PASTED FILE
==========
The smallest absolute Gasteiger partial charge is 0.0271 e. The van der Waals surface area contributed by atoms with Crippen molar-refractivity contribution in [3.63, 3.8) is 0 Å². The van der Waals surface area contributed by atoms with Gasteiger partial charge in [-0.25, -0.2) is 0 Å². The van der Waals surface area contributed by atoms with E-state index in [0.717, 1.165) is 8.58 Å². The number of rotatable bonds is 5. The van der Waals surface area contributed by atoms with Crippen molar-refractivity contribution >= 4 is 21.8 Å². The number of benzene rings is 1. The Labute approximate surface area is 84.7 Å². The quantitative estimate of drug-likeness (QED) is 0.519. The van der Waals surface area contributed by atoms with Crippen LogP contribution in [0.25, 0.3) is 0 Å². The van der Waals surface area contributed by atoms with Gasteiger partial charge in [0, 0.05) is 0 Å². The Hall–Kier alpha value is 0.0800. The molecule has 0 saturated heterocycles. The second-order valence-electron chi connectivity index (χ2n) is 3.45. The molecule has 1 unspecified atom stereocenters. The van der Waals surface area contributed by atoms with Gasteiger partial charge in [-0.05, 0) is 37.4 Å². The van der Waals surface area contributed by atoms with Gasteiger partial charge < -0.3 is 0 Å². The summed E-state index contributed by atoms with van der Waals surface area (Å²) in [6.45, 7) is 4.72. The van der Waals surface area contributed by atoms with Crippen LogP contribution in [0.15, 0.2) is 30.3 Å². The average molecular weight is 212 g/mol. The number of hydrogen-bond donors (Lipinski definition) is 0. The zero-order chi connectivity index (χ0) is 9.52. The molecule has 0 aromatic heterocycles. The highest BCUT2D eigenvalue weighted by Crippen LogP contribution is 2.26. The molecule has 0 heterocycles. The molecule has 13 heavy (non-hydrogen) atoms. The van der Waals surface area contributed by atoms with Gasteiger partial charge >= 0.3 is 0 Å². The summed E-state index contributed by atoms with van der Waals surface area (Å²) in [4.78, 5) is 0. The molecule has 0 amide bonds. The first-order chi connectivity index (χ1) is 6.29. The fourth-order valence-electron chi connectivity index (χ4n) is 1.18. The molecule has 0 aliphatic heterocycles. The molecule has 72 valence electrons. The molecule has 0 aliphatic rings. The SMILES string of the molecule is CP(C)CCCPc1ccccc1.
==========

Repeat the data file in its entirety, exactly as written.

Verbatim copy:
The smallest absolute Gasteiger partial charge is 0.0271 e. The van der Waals surface area contributed by atoms with Crippen molar-refractivity contribution in [3.63, 3.8) is 0 Å². The van der Waals surface area contributed by atoms with Gasteiger partial charge in [-0.25, -0.2) is 0 Å². The van der Waals surface area contributed by atoms with E-state index in [0.717, 1.165) is 8.58 Å². The number of rotatable bonds is 5. The van der Waals surface area contributed by atoms with Crippen molar-refractivity contribution >= 4 is 21.8 Å². The number of benzene rings is 1. The Labute approximate surface area is 84.7 Å². The quantitative estimate of drug-likeness (QED) is 0.519. The van der Waals surface area contributed by atoms with Crippen LogP contribution in [0.25, 0.3) is 0 Å². The van der Waals surface area contributed by atoms with Gasteiger partial charge in [0, 0.05) is 0 Å². The Hall–Kier alpha value is 0.0800. The molecule has 0 saturated heterocycles. The second-order valence-electron chi connectivity index (χ2n) is 3.45. The molecule has 1 unspecified atom stereocenters. The van der Waals surface area contributed by atoms with Gasteiger partial charge in [-0.05, 0) is 37.4 Å². The van der Waals surface area contributed by atoms with Gasteiger partial charge < -0.3 is 0 Å². The summed E-state index contributed by atoms with van der Waals surface area (Å²) in [6.45, 7) is 4.72. The van der Waals surface area contributed by atoms with Crippen LogP contribution in [0.15, 0.2) is 30.3 Å². The average molecular weight is 212 g/mol. The number of hydrogen-bond donors (Lipinski definition) is 0. The zero-order chi connectivity index (χ0) is 9.52. The molecule has 0 aromatic heterocycles. The highest BCUT2D eigenvalue weighted by Crippen LogP contribution is 2.26. The molecule has 0 heterocycles. The molecule has 13 heavy (non-hydrogen) atoms. The van der Waals surface area contributed by atoms with Gasteiger partial charge >= 0.3 is 0 Å². The summed E-state index contributed by atoms with van der Waals surface area (Å²) in [4.78, 5) is 0. The molecule has 0 amide bonds. The first-order chi connectivity index (χ1) is 6.29. The fourth-order valence-electron chi connectivity index (χ4n) is 1.18. The molecule has 0 aliphatic heterocycles. The molecule has 72 valence electrons. The molecule has 0 aliphatic rings. The SMILES string of the molecule is CP(C)CCCPc1ccccc1.